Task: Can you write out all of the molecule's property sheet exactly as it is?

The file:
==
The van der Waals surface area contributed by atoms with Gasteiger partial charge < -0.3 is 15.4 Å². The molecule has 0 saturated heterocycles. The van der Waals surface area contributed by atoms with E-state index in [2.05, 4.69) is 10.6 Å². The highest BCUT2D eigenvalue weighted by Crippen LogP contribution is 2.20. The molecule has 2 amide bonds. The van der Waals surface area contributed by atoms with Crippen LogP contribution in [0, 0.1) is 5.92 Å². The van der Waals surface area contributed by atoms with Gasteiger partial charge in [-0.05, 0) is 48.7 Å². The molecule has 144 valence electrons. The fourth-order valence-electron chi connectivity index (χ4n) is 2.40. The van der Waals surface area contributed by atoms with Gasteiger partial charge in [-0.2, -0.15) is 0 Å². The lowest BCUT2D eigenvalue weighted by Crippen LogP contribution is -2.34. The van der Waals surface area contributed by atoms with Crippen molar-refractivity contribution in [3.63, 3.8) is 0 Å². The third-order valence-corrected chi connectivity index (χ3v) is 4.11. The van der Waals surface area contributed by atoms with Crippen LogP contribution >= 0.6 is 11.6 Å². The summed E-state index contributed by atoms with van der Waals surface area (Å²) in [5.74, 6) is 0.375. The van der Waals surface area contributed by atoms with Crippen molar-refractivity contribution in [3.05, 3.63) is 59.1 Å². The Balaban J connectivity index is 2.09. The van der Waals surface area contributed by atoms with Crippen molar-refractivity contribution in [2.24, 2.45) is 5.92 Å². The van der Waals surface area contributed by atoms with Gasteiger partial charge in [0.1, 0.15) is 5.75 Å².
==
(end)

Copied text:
The van der Waals surface area contributed by atoms with Gasteiger partial charge < -0.3 is 15.4 Å². The molecule has 0 saturated heterocycles. The van der Waals surface area contributed by atoms with E-state index in [2.05, 4.69) is 10.6 Å². The highest BCUT2D eigenvalue weighted by Crippen LogP contribution is 2.20. The molecule has 2 amide bonds. The van der Waals surface area contributed by atoms with Crippen LogP contribution in [0, 0.1) is 5.92 Å². The van der Waals surface area contributed by atoms with Gasteiger partial charge in [-0.05, 0) is 48.7 Å². The molecule has 144 valence electrons. The fourth-order valence-electron chi connectivity index (χ4n) is 2.40. The van der Waals surface area contributed by atoms with Gasteiger partial charge in [-0.2, -0.15) is 0 Å². The lowest BCUT2D eigenvalue weighted by Crippen LogP contribution is -2.34. The van der Waals surface area contributed by atoms with Crippen molar-refractivity contribution in [3.63, 3.8) is 0 Å². The third-order valence-corrected chi connectivity index (χ3v) is 4.11. The van der Waals surface area contributed by atoms with Crippen LogP contribution >= 0.6 is 11.6 Å². The summed E-state index contributed by atoms with van der Waals surface area (Å²) in [5.74, 6) is 0.375. The van der Waals surface area contributed by atoms with Crippen molar-refractivity contribution in [3.05, 3.63) is 59.1 Å². The Balaban J connectivity index is 2.09. The van der Waals surface area contributed by atoms with Crippen molar-refractivity contribution in [2.24, 2.45) is 5.92 Å². The van der Waals surface area contributed by atoms with Gasteiger partial charge in [0.1, 0.15) is 5.75 Å².